Tracking the absence of anion–π interactions in modified (1,3,5)cyclophanes: insights from computation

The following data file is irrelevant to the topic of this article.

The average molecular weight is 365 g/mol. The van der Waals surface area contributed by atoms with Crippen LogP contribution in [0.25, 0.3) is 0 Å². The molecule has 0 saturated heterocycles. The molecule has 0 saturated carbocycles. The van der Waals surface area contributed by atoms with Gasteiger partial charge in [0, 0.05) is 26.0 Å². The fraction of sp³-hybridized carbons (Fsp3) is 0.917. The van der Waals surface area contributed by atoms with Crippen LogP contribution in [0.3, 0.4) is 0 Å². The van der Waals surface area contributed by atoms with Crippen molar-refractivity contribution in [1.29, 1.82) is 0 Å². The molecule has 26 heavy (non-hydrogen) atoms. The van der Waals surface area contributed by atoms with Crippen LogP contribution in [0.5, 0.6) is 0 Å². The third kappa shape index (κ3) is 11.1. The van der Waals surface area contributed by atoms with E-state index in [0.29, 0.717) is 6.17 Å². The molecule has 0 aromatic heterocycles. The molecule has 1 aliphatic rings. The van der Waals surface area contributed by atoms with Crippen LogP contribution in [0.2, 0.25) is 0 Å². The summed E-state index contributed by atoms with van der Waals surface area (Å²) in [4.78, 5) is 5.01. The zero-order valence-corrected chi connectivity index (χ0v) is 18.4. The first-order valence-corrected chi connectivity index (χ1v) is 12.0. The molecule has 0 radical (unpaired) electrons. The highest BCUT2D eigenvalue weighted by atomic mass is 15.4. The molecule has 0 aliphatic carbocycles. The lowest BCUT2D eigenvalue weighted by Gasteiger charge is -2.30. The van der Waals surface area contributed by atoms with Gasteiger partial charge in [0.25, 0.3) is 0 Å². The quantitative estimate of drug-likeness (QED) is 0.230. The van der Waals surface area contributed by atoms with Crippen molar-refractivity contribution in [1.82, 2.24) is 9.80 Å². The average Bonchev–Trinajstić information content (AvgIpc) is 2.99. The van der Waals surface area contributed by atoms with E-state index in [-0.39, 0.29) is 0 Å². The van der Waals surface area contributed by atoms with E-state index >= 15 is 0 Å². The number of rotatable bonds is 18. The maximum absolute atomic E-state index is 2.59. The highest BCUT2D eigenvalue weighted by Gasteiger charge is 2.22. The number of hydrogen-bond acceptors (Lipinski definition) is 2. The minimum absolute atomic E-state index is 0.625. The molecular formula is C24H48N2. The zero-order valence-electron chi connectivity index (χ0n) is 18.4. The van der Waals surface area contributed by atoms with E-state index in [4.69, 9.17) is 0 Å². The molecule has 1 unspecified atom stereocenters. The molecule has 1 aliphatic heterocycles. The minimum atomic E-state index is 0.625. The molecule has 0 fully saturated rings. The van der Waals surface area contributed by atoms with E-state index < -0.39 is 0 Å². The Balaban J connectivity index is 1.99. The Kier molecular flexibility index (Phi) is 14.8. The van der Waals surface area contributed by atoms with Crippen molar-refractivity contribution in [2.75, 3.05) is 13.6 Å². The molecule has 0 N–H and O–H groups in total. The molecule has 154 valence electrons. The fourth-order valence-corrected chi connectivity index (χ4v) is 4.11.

Using DFT-based computational tools, the capabilities of (1,3,5)cyclophanes and their analogs, containing 1,3,5-triazine and 1,3,5-triphosphinine rings, to recognize anions were addressed. The impacts of such chemical modifications in the cyclophane scaffold and how they affect the anion recognition were explored since they are crucial to designing new and more efficient anion receptors. Long-range effects of transition metal coordination on the anion recognition were also investigated by the coordination of [Cr(CO)3]0 at the lower ring of cyclophanes leading to the piano-stool complexes. The role of such modifications on the interaction with anions was analyzed in details by considering the interactions between the upper ring of all proposed hosts with anions of different shapes and charges, including Cl−, Br−, NO3−, BF4−, SO42−, and PO43−. The interactions were rationalized in the light of energy decomposition (ETS-NOCV), wavefunction (NBO), and molecular electrostatic potential (MEP) analyses. The main findings reveal that the chemical modifications (substitution of 3 C–H groups at the upper ring by N and P) do not lead to significant changes on the structural features of cage-type cyclophanes, but modify their capabilities to recognize anions in a significant way, since very stable host–guest systems are formed and kept by strong σ-interactions and hydrogen bonds. The coordination of [Cr(CO)3]0 group amplifies such effects noticeably by withdrawing the electronic density from the host scaffold. Our results suggest that tuning the host–guest interaction by modification of the cyclophane structure is an important strategy to the rational design of anion receptors.